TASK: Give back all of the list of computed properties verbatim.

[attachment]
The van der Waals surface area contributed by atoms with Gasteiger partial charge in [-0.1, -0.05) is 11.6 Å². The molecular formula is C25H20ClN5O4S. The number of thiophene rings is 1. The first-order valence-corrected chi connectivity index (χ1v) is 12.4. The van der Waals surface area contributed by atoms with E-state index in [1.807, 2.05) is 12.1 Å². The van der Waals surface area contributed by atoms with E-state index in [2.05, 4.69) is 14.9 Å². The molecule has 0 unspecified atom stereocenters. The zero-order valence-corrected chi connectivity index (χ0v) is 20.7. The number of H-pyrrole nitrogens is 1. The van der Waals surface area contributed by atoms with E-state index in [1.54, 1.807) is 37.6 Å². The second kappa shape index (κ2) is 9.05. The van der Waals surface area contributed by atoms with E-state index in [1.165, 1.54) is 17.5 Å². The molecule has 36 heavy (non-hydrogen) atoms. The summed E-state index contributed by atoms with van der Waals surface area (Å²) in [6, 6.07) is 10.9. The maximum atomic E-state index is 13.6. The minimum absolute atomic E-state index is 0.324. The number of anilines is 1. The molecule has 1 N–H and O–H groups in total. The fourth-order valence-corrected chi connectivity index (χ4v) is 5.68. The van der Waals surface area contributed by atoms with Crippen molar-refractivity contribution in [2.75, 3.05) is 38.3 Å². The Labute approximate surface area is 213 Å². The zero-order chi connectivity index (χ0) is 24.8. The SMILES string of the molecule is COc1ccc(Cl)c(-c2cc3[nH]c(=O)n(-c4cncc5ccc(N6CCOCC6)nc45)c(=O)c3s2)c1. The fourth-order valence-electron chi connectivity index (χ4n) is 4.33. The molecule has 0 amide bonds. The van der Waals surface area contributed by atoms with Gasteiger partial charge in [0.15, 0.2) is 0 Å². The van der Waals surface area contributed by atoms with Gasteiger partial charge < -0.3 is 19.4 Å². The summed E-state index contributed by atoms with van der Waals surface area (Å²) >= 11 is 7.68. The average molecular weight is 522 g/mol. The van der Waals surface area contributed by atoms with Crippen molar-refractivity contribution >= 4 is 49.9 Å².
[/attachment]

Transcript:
The van der Waals surface area contributed by atoms with Gasteiger partial charge in [-0.1, -0.05) is 11.6 Å². The molecular formula is C25H20ClN5O4S. The number of thiophene rings is 1. The first-order valence-corrected chi connectivity index (χ1v) is 12.4. The van der Waals surface area contributed by atoms with E-state index in [1.807, 2.05) is 12.1 Å². The van der Waals surface area contributed by atoms with E-state index in [2.05, 4.69) is 14.9 Å². The molecule has 0 unspecified atom stereocenters. The zero-order valence-corrected chi connectivity index (χ0v) is 20.7. The number of H-pyrrole nitrogens is 1. The van der Waals surface area contributed by atoms with E-state index in [1.54, 1.807) is 37.6 Å². The second kappa shape index (κ2) is 9.05. The van der Waals surface area contributed by atoms with E-state index in [1.165, 1.54) is 17.5 Å². The molecule has 36 heavy (non-hydrogen) atoms. The summed E-state index contributed by atoms with van der Waals surface area (Å²) in [6, 6.07) is 10.9. The maximum atomic E-state index is 13.6. The minimum absolute atomic E-state index is 0.324. The number of anilines is 1. The molecule has 1 N–H and O–H groups in total. The fourth-order valence-corrected chi connectivity index (χ4v) is 5.68. The van der Waals surface area contributed by atoms with Crippen molar-refractivity contribution in [2.75, 3.05) is 38.3 Å². The Labute approximate surface area is 213 Å². The zero-order chi connectivity index (χ0) is 24.8. The SMILES string of the molecule is COc1ccc(Cl)c(-c2cc3[nH]c(=O)n(-c4cncc5ccc(N6CCOCC6)nc45)c(=O)c3s2)c1. The fourth-order valence-electron chi connectivity index (χ4n) is 4.33. The molecule has 0 amide bonds. The van der Waals surface area contributed by atoms with Gasteiger partial charge in [0.15, 0.2) is 0 Å². The van der Waals surface area contributed by atoms with Gasteiger partial charge < -0.3 is 19.4 Å². The summed E-state index contributed by atoms with van der Waals surface area (Å²) >= 11 is 7.68. The average molecular weight is 522 g/mol. The van der Waals surface area contributed by atoms with Crippen molar-refractivity contribution >= 4 is 49.9 Å².